10. 'Be warned that the gentle pizza bread that arrives at all tables, along with a sprightly pesto dip, can ruin your appetite for the pizza to come.'
A brief downward slope followed by an upward one.
  1. 'We specifically avoided the usual low-frequency reactions to a dip in the road by providing highly controlled ride motions.'
  2. 'Cory took several of the fruits and dropped them onto the bowl he'd made in his shirt, and I followed him as he walked over to a dip in the ground.'
  3. 'Just after the bottom of the hill however we slammed into a slight dip in the slope.'
  4. 'He requested that the dangerous dip be taken out of the road at White's Cross, Lower Meelick and that the ditches be cut back to improve visibility at this junction.'
  5. 'From here on, the trail becomes easier to ride - a lot of switchbacks and steep dips, bottoming in hairpin turns.'
  6. 'Each dip and trough of the uneven ground caused her to lurch forward in her seat and rattled her to the core.'
  7. 'Leaving the road, they climbed another hill and found a small dip at the bottom that would be good for sleeping.'
  8. 'As we reached the dip before the main road away from the lake, the car slid into an embankment.'
  9. 'At the end of a stand of trees, there was a slight dip, and at the bottom of that dip stood a white stone building.'
  10. 'Surface flow normally begins in just a few areas, especially dips or hollows near the stream.'
  11. 'a dip in the share price'
  12. 'Cheung's external stillness demonstrates just how she is able to convey a range of tamped-down emotions with the merest of movements - a dip of the head, a sashay of the hips.'
The extent to which something is angled downward from the horizontal.
  1. 'This section is similar in character and dip, and lies upsection from site B2.'
  2. 'The variation in dip and orientation of the foliation within the body defines a broad D3 antiform.'
  3. 'However, he had no idea what this dip might be elsewhere on Earth.'
  4. 'As the airplane turns, the force that results from the magnetic dip causes the float assembly to swing in the same direction that the float turns.'
  5. 'Seismic reflection data from NW James Ross Island show maximum dips of 15 to the SE in the subsurface, indicating that the steep dips are confined to a zone close to the basin margin.'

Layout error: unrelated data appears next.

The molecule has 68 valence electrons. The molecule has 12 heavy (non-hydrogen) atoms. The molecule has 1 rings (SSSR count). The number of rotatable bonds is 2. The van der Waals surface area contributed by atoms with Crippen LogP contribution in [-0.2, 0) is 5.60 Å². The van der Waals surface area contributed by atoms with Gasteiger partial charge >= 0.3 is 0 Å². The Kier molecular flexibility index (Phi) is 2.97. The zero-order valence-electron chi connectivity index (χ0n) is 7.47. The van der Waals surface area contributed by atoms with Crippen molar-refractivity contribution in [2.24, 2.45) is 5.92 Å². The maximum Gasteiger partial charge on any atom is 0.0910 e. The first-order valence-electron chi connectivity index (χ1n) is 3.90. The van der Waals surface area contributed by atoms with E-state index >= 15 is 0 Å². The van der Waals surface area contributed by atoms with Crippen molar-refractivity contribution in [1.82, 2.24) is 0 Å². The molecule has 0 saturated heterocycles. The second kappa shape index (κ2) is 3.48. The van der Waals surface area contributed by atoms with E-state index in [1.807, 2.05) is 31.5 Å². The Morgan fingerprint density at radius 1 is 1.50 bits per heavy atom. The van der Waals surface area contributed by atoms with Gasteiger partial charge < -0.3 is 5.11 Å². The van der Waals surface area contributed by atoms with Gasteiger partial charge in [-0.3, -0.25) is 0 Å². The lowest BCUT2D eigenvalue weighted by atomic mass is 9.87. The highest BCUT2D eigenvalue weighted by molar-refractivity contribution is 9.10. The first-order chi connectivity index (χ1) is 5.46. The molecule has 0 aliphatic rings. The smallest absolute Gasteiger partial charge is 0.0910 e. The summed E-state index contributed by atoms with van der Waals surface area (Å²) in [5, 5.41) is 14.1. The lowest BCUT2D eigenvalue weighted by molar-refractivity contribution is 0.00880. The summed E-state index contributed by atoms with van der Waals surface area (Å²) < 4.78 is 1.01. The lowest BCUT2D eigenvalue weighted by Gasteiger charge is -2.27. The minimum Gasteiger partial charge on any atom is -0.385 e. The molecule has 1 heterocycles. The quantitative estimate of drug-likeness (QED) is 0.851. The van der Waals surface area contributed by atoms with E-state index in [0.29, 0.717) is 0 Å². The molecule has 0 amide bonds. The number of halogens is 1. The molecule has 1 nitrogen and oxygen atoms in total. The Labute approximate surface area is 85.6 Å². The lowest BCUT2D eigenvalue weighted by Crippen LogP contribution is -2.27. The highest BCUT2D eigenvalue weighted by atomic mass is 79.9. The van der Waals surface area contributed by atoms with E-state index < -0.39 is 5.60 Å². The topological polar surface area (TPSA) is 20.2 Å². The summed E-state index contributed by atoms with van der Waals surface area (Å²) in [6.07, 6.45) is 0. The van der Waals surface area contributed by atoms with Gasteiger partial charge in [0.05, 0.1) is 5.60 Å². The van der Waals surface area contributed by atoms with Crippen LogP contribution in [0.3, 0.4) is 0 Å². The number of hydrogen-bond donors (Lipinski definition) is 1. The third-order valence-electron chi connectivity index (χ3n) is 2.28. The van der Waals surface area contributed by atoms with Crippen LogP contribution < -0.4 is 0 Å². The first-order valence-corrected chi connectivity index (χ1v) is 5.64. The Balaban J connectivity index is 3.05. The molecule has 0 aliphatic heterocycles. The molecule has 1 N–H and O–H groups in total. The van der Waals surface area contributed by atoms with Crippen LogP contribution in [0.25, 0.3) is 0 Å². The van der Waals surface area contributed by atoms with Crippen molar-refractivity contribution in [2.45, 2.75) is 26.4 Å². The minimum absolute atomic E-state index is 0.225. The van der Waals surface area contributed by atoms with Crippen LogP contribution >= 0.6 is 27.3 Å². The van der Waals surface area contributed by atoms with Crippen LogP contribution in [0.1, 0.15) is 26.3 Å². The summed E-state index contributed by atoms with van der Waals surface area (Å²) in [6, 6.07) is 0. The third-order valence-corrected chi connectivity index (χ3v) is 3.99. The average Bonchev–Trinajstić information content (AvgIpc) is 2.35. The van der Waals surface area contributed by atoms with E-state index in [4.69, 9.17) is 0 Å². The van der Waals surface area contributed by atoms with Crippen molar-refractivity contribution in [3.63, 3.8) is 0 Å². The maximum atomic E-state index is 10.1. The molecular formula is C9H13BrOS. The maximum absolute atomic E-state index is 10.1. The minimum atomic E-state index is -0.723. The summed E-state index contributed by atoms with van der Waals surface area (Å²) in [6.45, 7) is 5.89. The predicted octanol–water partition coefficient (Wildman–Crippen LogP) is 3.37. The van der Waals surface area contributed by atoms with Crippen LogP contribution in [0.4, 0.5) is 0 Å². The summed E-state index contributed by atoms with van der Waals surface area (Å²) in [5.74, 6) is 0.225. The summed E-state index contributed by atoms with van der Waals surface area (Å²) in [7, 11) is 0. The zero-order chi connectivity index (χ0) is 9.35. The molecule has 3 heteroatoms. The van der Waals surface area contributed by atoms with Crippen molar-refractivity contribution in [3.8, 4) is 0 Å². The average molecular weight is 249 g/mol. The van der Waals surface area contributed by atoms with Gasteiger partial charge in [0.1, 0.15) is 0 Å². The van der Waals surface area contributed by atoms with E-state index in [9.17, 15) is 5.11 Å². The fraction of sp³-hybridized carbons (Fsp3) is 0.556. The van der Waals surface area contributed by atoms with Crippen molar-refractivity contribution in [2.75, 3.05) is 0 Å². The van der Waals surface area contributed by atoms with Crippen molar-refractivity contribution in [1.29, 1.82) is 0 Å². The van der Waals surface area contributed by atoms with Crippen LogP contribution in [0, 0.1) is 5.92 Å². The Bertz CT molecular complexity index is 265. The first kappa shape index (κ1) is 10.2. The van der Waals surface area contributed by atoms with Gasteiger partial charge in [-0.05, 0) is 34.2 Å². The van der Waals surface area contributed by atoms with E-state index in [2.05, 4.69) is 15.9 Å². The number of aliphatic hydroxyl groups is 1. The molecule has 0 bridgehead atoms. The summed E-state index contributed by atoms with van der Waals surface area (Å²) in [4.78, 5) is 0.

6. 'It is now commonly accepted that the dip of the steeper part of a listric normal fault is approximately 60 deg.'
  7. 'When the fore and back horizons are brought into line, the sextant reading is twice the angle of dip, assuming that the sextant is free from index error.'
  8. 'As the resolution of the normal eye in broad daylight is about one minute of arc, this dip is an easily visible angle.'
Powdered or finely cut tobacco that is held in the mouth, typically between the gums and lip, rather than smoked.
    A stupid or foolish person.
    1. 'Joe, you're such a dip.'
    A pickpocket.
    1. '"Without a doubt," I said, "You're the most beautiful dip I've ever encountered."'
    A candle made by immersing a wick repeatedly in hot wax.

      More definitions

      1. to plunge (something, as a cloth or sponge) temporarily into a liquid, so as to moisten it, dye it, or cause it to take up some of the liquid: He dipped the brush into the paint bucket.

      2. to raise or take up by a bailing, scooping, or ladling action: to dip water out of a boat; to dip ice cream from a container.

      3. to lower and raise: to dip a flag in salutation.

      4. to immerse (a sheep, hog, etc.) in a solution to destr

      More examples(as adjective)

      "unemployments can be dipped to percents."

      "places can be dipped to percents."

      "places can be dipped on dates."

      "moneys can be dipped to lows."

      "canneries can be dipped to latses."

      More examples++

      Origin

      (dip)Old English dyppan, of Germanic origin; related to deep.

      Phrase

      dip one's toe into (or in)